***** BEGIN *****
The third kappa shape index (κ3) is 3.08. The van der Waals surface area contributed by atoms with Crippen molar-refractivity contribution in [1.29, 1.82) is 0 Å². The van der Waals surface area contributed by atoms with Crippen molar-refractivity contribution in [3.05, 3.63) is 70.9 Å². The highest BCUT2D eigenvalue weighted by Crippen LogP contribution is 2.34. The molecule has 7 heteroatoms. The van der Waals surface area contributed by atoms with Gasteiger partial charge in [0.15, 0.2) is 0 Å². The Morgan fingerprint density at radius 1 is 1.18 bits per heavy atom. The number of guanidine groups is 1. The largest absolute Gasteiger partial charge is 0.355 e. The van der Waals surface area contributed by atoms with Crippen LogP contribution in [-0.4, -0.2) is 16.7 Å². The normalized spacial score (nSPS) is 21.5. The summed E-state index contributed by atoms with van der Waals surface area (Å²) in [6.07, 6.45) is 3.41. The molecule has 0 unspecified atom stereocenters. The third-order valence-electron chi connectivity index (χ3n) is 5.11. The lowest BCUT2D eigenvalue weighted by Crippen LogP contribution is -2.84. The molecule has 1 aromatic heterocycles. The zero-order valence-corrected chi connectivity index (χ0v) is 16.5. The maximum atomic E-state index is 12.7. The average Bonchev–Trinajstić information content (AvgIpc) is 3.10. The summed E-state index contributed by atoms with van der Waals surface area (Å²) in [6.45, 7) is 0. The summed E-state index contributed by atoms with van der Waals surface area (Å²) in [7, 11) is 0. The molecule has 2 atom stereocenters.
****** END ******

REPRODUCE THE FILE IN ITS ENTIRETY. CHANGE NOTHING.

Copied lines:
The third kappa shape index (κ3) is 3.08. The van der Waals surface area contributed by atoms with Crippen molar-refractivity contribution in [1.29, 1.82) is 0 Å². The van der Waals surface area contributed by atoms with Crippen molar-refractivity contribution in [3.05, 3.63) is 70.9 Å². The highest BCUT2D eigenvalue weighted by Crippen LogP contribution is 2.34. The molecule has 7 heteroatoms. The van der Waals surface area contributed by atoms with Gasteiger partial charge in [0.15, 0.2) is 0 Å². The Morgan fingerprint density at radius 1 is 1.18 bits per heavy atom. The number of guanidine groups is 1. The largest absolute Gasteiger partial charge is 0.355 e. The van der Waals surface area contributed by atoms with Crippen LogP contribution in [-0.4, -0.2) is 16.7 Å². The normalized spacial score (nSPS) is 21.5. The summed E-state index contributed by atoms with van der Waals surface area (Å²) in [6.07, 6.45) is 3.41. The molecule has 0 unspecified atom stereocenters. The third-order valence-electron chi connectivity index (χ3n) is 5.11. The lowest BCUT2D eigenvalue weighted by Crippen LogP contribution is -2.84. The molecule has 1 aromatic heterocycles. The zero-order valence-corrected chi connectivity index (χ0v) is 16.5. The maximum atomic E-state index is 12.7. The average Bonchev–Trinajstić information content (AvgIpc) is 3.10. The summed E-state index contributed by atoms with van der Waals surface area (Å²) in [6.45, 7) is 0. The summed E-state index contributed by atoms with van der Waals surface area (Å²) in [7, 11) is 0. The molecule has 2 atom stereocenters.